I haven’t read a play for a while. I used to read plays all the time, it was one of the things I used to enjoy doing, years ago, and The Sugar Syndrome by Lucy Prebble was one I bought back then but never read. It was recommended to me by a friend, who had either seen it or been in it or had perhaps just read it (this was many years ago), saying that it was a particularly dark and engaging piece of theatre that he reckoned I would love.
The Sugar Syndrome is a play about the internet/the dangers of the internet, particularly internet chatrooms, from way back in 2003. This is pre-social networks, this is pre-smart phones. This is back in the world of well over a decade ago when connecting to the internet made a noise like a cat pulling out its own intestines from a stomach laceration, and when being on the internet required a phone call through the landline. Ha ha ha. This text, exploring still-contemporary issues but using outdated technology, felt strangely more dated than something from the 80s where the technology that isn’t mentioned doesn’t exist. It seems odd, almost, to think of the internet as a place where people PRIMARILY interacted with strangers, where that was the whole point for many lonely people.
And the characters in The Sugar Syndrome are all lonely. Dani, the lead, is a seventeen year old girl from a wealthy background who plays in chatrooms a lot. She (what would now be called) “sexts” a young man a few years older than her, before eventually meeting up with him in real life and having some disappointing sex. She also befriends – by pretending to be an eleven year old boy – a semi-reformed paedophile, who she also meets in real life. In her offline life, her parents’ marriage is falling apart and she is recently back from a period incarcerated in a rehabilitation centre due to her severe eating disorder. She has replaced, it seems, the risky refusal to eat with risky playing on the internet. When she bonds with – semi-romantically, semi-as if he is a surrogate father – the paedophile, she treats his urges and criminal history as something abstract, until she is forced to acknowledge the violence and cruelty inherent in child sexual abuse when she sees some of the pornography that her “friend” has easily accessible on his computer.
The two men she speaks to on the internet eventually meet, and the younger man threatens to expose the paedophile to those who live around him in his edgy housing estate. There is a lot of anger in here, and a lot of anger as the result of thwarted and/or misdirected sexual energy. And I suppose that is the point of The Sugar Syndrome, and why it was recommended to me given my long-standing literary interests.
I like texts that explore the body as corrupting, I like reading about characters trapped between an intellectual, or psychological, version of themselves – an ethereal sense of existence that is rooted somewhere about a foot behind the actual location of the middle of the skull, somewhere detached from the rotting, meaty machine that makes shit and come and acid and blood, something freer and more elevated. The internet – specifically the internet as recorded in this pre-web cam age – was a place where people could be nothing but the words they spoke, nothing but the idea of themselves that they projected from their mind and into the world. Faces are gone, histories are gone, scars are gone, fears are gone, the size of the penis is different, the age, the gender, the body shape of the person is gone, is anything: this old internet, pre-selfies, pre-social media presences larger than insurance contracts, this old internet was detached from the world in an unhealthy way. And it’s still there, I suppose, but now that the internet is mass market, these shadier bits have lost their sparkle and their allure. The gentrification of the internet is what this play from a decade ago has made me aware of.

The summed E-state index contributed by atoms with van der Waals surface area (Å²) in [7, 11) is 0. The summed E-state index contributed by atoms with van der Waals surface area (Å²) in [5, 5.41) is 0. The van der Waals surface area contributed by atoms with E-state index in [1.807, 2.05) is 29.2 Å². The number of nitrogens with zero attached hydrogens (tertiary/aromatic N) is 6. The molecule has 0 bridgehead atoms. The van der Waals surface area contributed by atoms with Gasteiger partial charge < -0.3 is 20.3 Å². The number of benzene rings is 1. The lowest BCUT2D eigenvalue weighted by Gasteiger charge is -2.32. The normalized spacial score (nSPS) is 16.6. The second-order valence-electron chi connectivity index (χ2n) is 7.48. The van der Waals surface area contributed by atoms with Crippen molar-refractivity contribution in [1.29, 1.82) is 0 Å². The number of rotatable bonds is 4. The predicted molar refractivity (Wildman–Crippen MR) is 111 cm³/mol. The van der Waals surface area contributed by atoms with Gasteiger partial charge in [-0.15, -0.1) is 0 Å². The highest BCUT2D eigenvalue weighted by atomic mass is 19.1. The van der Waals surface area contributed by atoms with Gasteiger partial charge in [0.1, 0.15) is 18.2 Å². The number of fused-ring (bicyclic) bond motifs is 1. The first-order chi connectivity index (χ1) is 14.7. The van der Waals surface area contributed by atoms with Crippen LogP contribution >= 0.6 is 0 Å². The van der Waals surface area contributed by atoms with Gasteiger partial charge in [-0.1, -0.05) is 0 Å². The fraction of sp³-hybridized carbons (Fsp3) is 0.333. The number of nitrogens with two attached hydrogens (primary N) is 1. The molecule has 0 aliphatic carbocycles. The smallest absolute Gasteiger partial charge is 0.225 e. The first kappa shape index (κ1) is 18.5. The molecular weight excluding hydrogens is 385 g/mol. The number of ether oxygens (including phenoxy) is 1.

A lot of people are complaining at the moment about the loss of the “character” of parts of London, particularly Soho, the erstwhile sex and porn district. If the internet is Soho, the sex cinemas and the brothels are still there, but there’s also a fucking Wahaca, a Pain Quotidien and a fucking Byron just over the road. And sat in the window of any of those could be a colleague, lover, estranged family member or political opponent. In the Soho of today, where Old Compton Street is full of wooly grandmothers on their way to Miss Saigon, the furtive diver into the room of the red light has to be far more furtive and may thus abandon his journey through fear of not being furtive enough. It is like that with the internet. You can dive in and disappear amongst the sins it offers, but there is a surface world that also offers a lot of pleasure. Would you rather get your cock sucked by a people-trafficked Eastern European or have a lovely little cocktail in Cafe Boheme? It is like that with the internet, with its gentrification. What it basically means is that it’s harder to hide the things one wants to hide, so people stop doing them (or do them elsewhere, perhaps more dangerously). These recesses of the internet explored by The Sugar Syndrome are not so relevant any more. Just as no innocent who accidentally wanders north of Shaftesbury Avenue is going to appear on Oxford Street a month later with raging chlamydia and a smack habit, no one who wanders onto the internet is going to make friends with paedos unless they really, really, go out of their way to do so.
Maybe, back in the early ’00s, the internet was the devil’s playground. Now it’s photographs of holidays, it’s how much fucking exercise people have done and it’s how happy everyone is with everything all the time.
The Sugar Syndrome is an interesting piece, and it raises some interesting ideas. Hence why I’ve just written 1,000 words, effortlessly, for the first time in months. Thank you, Lucy Prebble, for giving me something to write about.
But now I have to go to work again.